The Voting Rights Act is having a bit of a moment in American society right now: The struggle for its passage was brought to the masses last year in Selma, and its 50th anniversary will be marked later this month, just two years after the law was effectively gutted by the Supreme Court.
In Give Us the Ballot: The Modern Struggle for Voting Rights in America, journalist Ari Berman looks not just at the significance of this landmark civil rights law, but at what’s happened to voting right in America since Lyndon Johnson signed the VRA in 1965.
Rolling Stone recently spoke to Berman about his new book, the trauma of the 2000 Florida recount and what the gutting of the VRA means for the upcoming presidential election.
It feels like a major takeaway of your book is that, after this incredible fight by Civil Rights leaders in the Sixties and beyond, and all the efforts to challenge the VRA over the years, we’ve ended up, if not exactly back where we started, in a pretty bad place for voting rights in America. Is that right?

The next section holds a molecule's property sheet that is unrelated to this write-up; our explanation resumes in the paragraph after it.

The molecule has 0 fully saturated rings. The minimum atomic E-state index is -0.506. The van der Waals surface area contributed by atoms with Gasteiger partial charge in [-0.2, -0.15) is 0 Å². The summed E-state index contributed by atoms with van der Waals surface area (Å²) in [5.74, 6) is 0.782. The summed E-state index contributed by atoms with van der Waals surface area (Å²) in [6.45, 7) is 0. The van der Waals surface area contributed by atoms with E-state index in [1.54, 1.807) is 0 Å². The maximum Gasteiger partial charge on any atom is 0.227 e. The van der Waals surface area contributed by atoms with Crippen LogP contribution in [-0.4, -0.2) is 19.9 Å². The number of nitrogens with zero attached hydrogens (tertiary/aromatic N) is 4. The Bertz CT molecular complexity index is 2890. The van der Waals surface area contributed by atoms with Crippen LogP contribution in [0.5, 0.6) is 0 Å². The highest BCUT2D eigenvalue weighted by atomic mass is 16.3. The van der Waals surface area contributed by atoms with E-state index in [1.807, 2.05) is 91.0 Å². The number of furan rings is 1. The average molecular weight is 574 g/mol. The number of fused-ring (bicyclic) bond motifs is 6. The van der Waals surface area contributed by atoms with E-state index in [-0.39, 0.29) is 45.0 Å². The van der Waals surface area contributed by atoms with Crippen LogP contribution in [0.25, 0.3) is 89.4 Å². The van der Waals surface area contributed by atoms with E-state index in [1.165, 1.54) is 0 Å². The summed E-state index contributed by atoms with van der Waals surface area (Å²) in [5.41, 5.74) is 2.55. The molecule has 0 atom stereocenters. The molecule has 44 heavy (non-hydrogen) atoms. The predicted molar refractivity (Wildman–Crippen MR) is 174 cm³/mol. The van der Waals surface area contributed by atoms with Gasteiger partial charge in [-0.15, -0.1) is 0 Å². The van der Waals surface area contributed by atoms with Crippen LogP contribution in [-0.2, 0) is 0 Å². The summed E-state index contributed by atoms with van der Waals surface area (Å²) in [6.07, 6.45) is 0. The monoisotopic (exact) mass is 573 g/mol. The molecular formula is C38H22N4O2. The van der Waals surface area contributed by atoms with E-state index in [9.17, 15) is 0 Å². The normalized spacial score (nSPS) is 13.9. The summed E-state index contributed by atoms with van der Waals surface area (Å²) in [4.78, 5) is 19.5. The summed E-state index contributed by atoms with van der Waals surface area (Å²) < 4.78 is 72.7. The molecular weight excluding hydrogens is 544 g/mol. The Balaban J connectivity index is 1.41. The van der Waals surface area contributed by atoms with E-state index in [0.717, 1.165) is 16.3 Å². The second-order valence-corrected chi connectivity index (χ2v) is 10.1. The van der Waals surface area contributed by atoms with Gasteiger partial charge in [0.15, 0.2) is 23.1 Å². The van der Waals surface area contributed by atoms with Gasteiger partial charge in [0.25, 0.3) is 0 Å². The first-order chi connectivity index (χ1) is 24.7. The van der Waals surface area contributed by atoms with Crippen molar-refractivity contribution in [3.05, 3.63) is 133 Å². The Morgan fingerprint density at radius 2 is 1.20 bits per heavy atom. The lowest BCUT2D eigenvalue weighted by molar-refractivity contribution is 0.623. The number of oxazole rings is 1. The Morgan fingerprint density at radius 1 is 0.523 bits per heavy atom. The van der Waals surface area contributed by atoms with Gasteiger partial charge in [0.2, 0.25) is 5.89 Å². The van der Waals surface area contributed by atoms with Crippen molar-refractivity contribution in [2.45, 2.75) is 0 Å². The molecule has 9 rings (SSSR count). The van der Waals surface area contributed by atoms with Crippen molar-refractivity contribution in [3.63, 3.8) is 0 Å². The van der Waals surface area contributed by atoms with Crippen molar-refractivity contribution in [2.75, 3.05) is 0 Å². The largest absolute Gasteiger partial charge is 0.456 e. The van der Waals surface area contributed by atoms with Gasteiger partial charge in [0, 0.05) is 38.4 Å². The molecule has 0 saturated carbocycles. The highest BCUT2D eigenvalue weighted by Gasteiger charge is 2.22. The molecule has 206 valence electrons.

Yes. In many ways the voting rights situation now closely resembles the situation before the Voting Rights Act was passed in 1965. The right to vote is threatened across the country, and it’s very difficult now to challenge new voting restrictions – it’s a lengthy process before the courts, often before a hostile court, which in many ways was the situation before the Voting Rights Act was passed.
Now, obviously, we’ve made a huge amount of progress since then, so I don’t want to make it seem like 2015 is 1965, because clearly it isn’t. But if you look at many of the challenges that we’re facing today, these were things that the Voting Rights Act was supposed to eradicate.
The Voting Rights Act has been challenged throughout its history, but it’s only recently that those challenges have been successful. The VRA was re-authorized four times by Congress, and it was upheld four times by the courts as well – it was only recently, in 2013, when the Supreme Court gutted the Voting Rights Act, and now Congress won’t do anything to restore it. But both the courts and Congress have shifted to a far more negative stance toward the VRA.
The second thing I’ll say is that laws are being passed in states like Texas and North Carolina that either would have been blocked under the Voting Rights Act, or in fact were blocked under the Voting Rights Act and are now in effect. The Texas voter ID law was blocked under Section 5 of the Voting Rights Act in 2012. If the Supreme Court had not gutted the Voting Rights Act, that law would never have been in effect.